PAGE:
Disability Discrimination and Me.

​Disability Discrimination and Me.
I’ve seen posts circulating social media recently about how discrimination has affected people and their lives, and also about how people should be free to be themselves without the worry of being mocked, judged or bullied.

Being disabled, I’ve been discriminated against a few times in my life. But it’s not just in the workplace or at a job interview, it was in my personal life, too. It was from high school crushes and so-called friends. It was random people in the street. I’ve had guys say they wouldn’t date me because I’m a “cripple”; me having a stump was repulsive to them and a total turn off. I’ve had friends say they don’t want me to go swimming with them in case my stump scares their younger sibling. I’ve had another friend say I can’t go for a bike ride with them because I’d be too slow. Those are just a couple of examples. Kids can be cruel, too. Growing up, I had my fair share of comments from kids making nasty remarks about the way I walk and even about the way I talk (I’ve scarring from having tubes down my throat as I was a prem baby, born 13 weeks early so my voice is now husky and quiet). And I’m not going to lie, it really affected me! I often worry what people will think when I tell them I’m disabled. Every time I got into a relationship with a new guy I’d brace myself when telling them about my disabilities (I’m also blind in one eye) in case of rejection. It can be scary. You don’t know what their reaction is going to be. Will they accept you for who you are or run for the hills? 

Other than a few bad apples, I’ve been fairly lucky in my life to have surrounded myself with very caring and supportive friends and family who love me for me. We’ve certainly had some laughs down the road in regards to my prosthetic leg and funny mishaps. I will never live down the toe socks episode, that’s for sure! Or there was the time my sister and I went down the slide as kids. She was in front of me and for some reason held on to my prosthetic leg. As we were sliding down she accidentally pulled it off and it flew a few feet on to the wood chip ground. Suffice to say there were a few shocked faces! And that’s just a couple out of many stories for you haha. I’ve never taken myself seriously. Why have a chip on your shoulder and be angry at the world when you can find the funny? Laugh, love and live life to the best of your ability. There’s no point being angry and bitter all the time; it’s faaar too exhausting!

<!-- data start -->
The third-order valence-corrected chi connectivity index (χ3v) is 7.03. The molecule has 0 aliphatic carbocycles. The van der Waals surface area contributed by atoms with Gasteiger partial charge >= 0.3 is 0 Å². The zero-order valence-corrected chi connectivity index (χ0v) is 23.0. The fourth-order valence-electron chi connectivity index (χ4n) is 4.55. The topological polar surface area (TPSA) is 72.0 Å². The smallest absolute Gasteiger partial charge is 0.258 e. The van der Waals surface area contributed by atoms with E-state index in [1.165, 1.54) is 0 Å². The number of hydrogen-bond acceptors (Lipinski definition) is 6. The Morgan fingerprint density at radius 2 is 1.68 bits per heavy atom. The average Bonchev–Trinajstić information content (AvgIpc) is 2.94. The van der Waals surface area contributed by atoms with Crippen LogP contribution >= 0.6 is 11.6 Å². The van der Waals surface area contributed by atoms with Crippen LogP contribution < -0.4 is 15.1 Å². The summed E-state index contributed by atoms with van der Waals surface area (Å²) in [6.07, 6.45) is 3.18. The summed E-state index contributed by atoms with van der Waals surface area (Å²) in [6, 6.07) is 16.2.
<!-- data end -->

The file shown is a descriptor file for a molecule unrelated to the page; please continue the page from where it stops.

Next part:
I went on to have a career in business administration where I was with the same company for 12 years before I left to start a family. I have since worked in retail over the Christmas period for the past few years. Marks and Spencer were incredibly understanding of my disability and were so lovely to work for. Sadly, I couldn’t work for them last Christmas because I’d had my second baby so wasn’t ready to return to work yet.

Now that I have a little family of my own, I hope to bring them up with the same outlook on life. I will always teach them to be whoever the heck they want to be, do whatever job they want to do, and love whoever they want to love. They’ll get no judgement from me, just my love and support.

#disability #discrimination #loveislove #livelife #beyou #thisisme #acceptance #bekind #amputee #disabled

About Secret Lives of Fiction Lovers

Hi I'm Dayna. I love to read and shop! Books, beauty and lifestyle blogger. Love all things handmade. I beta/proofread and review products upon request.

Posted on March 26, 2021, in Book Reviews and tagged , , , , , , , , , , . Bookmark the permalink. Leave a comment.

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